The key here is memory. Satisfaction is retrospective. Happiness occurs in real time. In Kahnemanâ€™s work, he found that people tell themselves a story about their lives, which may or may not add up to a pleasing tale. Yet, our day-to-day experiences yield positive feelings that may not advanceÂ that longer story, necessarily.Â Memory is enduring. Feelings pass. Many of our happiest moments arenâ€™t preservedâ€”theyâ€™re not all caught on camera but just happen. And then theyâ€™re gone. Take going on vacation, for example. According to the psychologist, a person who knows they can go on a trip and have a good time but that their memories will be erased, and that they canâ€™t take any photos, might choose not to go after all. The reason for this is that we do things in anticipation of creating satisfying memories to reflect on later. Weâ€™re somewhat less interested in actually having a good time.
Cities where people cycle regularly are happier than cities in which cycling is rare. The evidence continues to mount that building good cycling infrastructure will improve the life of everybody in a city – regardless if they ride or not. Urban planners already know that designing cities for pedestrians and cyclists make for better environments and now the on the ground happiness can be traced to it too. Get out there and ride a bike or ask your local politicians to make riding safer.
In BogotÃ¡ in 2017, for the first time, there were more survey respondents using bicycles than cars â€“ 9 percent vs. 8 percent â€“ with a satisfaction rate of 85 percent for bicycles against 75 percent for private vehicles. Only 19 percent users of the cityâ€™s bus rapid transit system, TransMilenio, reported being satisfied with its service.
The data from Colombia is consistent with international evidence.
Similarly, a survey of 1,000 people in London showed that 91 percent of the respondents bicycling to work found it satisfactory, while only 74 percent of bus commuters and 73 percent of Underground users were satisfied with their daily travel experience.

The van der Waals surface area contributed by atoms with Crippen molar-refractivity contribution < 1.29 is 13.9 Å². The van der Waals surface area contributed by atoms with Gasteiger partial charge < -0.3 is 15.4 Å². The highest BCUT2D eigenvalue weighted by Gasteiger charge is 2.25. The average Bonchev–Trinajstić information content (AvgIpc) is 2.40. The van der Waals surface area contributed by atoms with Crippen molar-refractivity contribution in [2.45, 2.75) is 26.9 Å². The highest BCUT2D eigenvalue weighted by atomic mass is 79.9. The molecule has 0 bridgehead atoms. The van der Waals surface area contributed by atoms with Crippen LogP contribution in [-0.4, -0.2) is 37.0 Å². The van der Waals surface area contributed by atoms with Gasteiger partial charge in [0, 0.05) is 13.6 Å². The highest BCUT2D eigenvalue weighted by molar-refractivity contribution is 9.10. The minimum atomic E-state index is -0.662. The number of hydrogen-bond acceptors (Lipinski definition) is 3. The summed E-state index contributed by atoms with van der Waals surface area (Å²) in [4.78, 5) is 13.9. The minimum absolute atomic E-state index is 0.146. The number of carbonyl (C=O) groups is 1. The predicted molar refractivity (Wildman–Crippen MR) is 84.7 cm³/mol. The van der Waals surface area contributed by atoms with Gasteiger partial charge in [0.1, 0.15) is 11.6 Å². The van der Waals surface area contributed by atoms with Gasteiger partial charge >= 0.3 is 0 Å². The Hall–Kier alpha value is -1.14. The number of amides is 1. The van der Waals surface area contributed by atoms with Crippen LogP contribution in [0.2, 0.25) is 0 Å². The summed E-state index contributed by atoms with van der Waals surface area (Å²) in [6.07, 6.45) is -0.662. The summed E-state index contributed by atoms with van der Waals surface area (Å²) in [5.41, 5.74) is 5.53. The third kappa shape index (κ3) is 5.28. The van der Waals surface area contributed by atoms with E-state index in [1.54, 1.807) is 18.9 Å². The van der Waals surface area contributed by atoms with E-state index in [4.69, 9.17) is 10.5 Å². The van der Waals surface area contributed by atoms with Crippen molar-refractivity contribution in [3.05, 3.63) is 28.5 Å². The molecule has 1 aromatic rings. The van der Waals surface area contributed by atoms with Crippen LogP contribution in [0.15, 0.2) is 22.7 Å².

In the Global Happiness Report 2017, countries with high bicycle use tend to among the happiest overall, like the Netherlands (ranked sixth; daily bike use: 43 percent), Denmark (ranked third; daily bike user: 30 percent) and Finland (ranked first; daily bike use: 28 percent).
It’s Wednesday my dudes, which means you’re likely midway through your work week. If you’re looking for a boost in productivity and happiness you may want to consider working for yourself. People who are self-employed report being happier than people who work for bosses in a recent in study about workplace happiness. Of course, being self-employed isn’t for everyone but if you’re looking for a change maybe it’s time to strike out on your own!
Professor Warr said: â€œProfessional workers who are self-employed really value the autonomy they have. They have the freedom to innovate, express their own views, have influence beyond their own role and compete with other companies and people.
â€œThey really get to use their own expertise, so donâ€™t seem to mind working long hours. They can find meeting high standards really fulfilling.â€
Co-author Professor Ilke Inceoglu added: “Being engaged in their jobs makes people feel energised and pleased with their own contribution.
“Measuring how engaged people are in their work is therefore a really useful way to gauge their wellbeing and shows we must move beyond just looking at job satisfaction.”